Earlier this year we ran the first International Design in Government Conference in London.
We had keynote speakers from 3 different continents, including GDS’s Head of Service Design and Standards Lou Downe; Hefen Wong, the Deputy Director of Singapore’s Co-Lab; and Chris Govias, Chief of Design for the Canadian Digital Service.
We also held a series of breakout sessions, workshops and panel discussion over the 2-day event.
In all, we hosted 220 people from 26 countries around the world. It was great to bring together this community, which has been steadily growing since February 2017.
What people thought about it
We ran a survey after the event and got great feedback from people who came along. Participants scored the overall agenda 4.6 out of 5 (0 is bad; 5 is excellent).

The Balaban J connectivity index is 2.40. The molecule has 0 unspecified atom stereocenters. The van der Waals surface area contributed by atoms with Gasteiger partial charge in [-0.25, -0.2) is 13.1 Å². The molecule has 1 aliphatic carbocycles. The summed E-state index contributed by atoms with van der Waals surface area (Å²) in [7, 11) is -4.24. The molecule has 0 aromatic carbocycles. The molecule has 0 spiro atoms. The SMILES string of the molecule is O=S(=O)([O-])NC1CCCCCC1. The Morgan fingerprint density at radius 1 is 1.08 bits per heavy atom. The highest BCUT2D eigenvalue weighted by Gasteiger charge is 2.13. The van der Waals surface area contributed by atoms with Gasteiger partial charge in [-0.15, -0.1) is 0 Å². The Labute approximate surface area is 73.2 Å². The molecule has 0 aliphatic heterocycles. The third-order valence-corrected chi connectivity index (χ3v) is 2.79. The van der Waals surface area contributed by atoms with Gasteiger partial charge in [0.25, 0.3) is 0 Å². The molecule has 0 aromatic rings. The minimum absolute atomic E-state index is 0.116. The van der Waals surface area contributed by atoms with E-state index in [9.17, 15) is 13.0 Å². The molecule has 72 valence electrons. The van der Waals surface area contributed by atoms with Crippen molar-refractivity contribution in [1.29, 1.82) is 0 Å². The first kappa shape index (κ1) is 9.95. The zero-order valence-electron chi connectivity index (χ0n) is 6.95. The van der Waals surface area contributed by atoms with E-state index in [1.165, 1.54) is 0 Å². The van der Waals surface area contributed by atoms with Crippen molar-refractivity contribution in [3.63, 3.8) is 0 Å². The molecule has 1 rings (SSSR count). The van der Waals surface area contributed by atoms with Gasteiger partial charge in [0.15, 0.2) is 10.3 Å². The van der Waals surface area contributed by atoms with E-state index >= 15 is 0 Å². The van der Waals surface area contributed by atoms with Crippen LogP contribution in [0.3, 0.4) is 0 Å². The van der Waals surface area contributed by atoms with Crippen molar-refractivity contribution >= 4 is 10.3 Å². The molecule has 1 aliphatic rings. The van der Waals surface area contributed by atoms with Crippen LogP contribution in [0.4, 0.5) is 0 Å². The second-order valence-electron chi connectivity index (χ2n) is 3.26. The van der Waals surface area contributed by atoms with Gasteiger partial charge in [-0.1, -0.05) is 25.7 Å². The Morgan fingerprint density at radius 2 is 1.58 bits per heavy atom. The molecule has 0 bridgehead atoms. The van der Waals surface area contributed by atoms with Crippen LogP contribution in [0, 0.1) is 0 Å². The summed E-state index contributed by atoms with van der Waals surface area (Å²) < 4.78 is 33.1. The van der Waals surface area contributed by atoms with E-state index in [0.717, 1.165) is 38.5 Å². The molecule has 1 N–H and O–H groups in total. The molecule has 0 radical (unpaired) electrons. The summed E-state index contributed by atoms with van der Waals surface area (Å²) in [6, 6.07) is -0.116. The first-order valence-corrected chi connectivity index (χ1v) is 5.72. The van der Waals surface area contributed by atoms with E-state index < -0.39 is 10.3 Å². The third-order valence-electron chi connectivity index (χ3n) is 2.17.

One participant said: ‘It was great sharing and listening to experience(s) from the design community. At times you can feel you are standing all alone with your challenges but here we (are) transparently sharing between each other.'
Those who were not able to attend in person were able to follow the event on Twitter. There were 1,494 total mentions of the #govdesign hashtag from 16–18 July.
Diego Piacentini, the Commissioner for Digital Transformation of the Italian Government, Tweeted about the conference:
And we got Lauri Lugna, the Secretary General of Estonian Ministry of the Interior to sign up to Twitter!
Here’s what we learned from running the conference and how we plan to build on it.
Co-creating the content helped to engage the community